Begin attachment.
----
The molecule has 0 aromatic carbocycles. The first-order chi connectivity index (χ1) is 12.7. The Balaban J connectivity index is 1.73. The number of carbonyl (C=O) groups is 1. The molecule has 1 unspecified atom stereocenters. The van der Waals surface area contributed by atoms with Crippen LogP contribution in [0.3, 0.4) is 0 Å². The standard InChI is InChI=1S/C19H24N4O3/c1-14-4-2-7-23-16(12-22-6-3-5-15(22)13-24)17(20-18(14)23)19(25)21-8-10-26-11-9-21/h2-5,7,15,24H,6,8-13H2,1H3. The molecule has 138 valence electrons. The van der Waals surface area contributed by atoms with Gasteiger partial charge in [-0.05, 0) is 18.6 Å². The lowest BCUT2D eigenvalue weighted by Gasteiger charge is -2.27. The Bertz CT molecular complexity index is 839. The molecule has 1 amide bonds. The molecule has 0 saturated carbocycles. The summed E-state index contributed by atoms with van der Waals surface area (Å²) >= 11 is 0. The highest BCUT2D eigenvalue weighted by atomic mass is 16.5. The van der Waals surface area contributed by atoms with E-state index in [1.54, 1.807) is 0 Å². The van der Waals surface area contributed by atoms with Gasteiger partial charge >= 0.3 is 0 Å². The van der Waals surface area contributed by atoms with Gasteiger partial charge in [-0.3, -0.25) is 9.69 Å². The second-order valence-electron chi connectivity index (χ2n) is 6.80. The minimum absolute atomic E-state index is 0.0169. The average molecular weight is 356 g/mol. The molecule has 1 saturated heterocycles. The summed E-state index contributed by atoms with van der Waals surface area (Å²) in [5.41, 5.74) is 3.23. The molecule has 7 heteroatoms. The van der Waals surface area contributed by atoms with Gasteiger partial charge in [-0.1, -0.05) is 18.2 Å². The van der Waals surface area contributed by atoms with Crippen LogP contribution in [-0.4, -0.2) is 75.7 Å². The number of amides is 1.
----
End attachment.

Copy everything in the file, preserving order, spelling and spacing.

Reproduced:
The molecule has 0 aromatic carbocycles. The first-order chi connectivity index (χ1) is 12.7. The Balaban J connectivity index is 1.73. The number of carbonyl (C=O) groups is 1. The molecule has 1 unspecified atom stereocenters. The van der Waals surface area contributed by atoms with Crippen LogP contribution in [0.3, 0.4) is 0 Å². The standard InChI is InChI=1S/C19H24N4O3/c1-14-4-2-7-23-16(12-22-6-3-5-15(22)13-24)17(20-18(14)23)19(25)21-8-10-26-11-9-21/h2-5,7,15,24H,6,8-13H2,1H3. The molecule has 138 valence electrons. The van der Waals surface area contributed by atoms with Gasteiger partial charge in [-0.05, 0) is 18.6 Å². The lowest BCUT2D eigenvalue weighted by Gasteiger charge is -2.27. The Bertz CT molecular complexity index is 839. The molecule has 1 amide bonds. The molecule has 0 saturated carbocycles. The summed E-state index contributed by atoms with van der Waals surface area (Å²) >= 11 is 0. The highest BCUT2D eigenvalue weighted by atomic mass is 16.5. The van der Waals surface area contributed by atoms with E-state index in [1.54, 1.807) is 0 Å². The van der Waals surface area contributed by atoms with Gasteiger partial charge >= 0.3 is 0 Å². The van der Waals surface area contributed by atoms with Gasteiger partial charge in [-0.3, -0.25) is 9.69 Å². The second-order valence-electron chi connectivity index (χ2n) is 6.80. The minimum absolute atomic E-state index is 0.0169. The average molecular weight is 356 g/mol. The molecule has 1 saturated heterocycles. The summed E-state index contributed by atoms with van der Waals surface area (Å²) in [5.41, 5.74) is 3.23. The molecule has 7 heteroatoms. The van der Waals surface area contributed by atoms with Gasteiger partial charge in [-0.1, -0.05) is 18.2 Å². The van der Waals surface area contributed by atoms with Crippen LogP contribution in [-0.4, -0.2) is 75.7 Å². The number of amides is 1.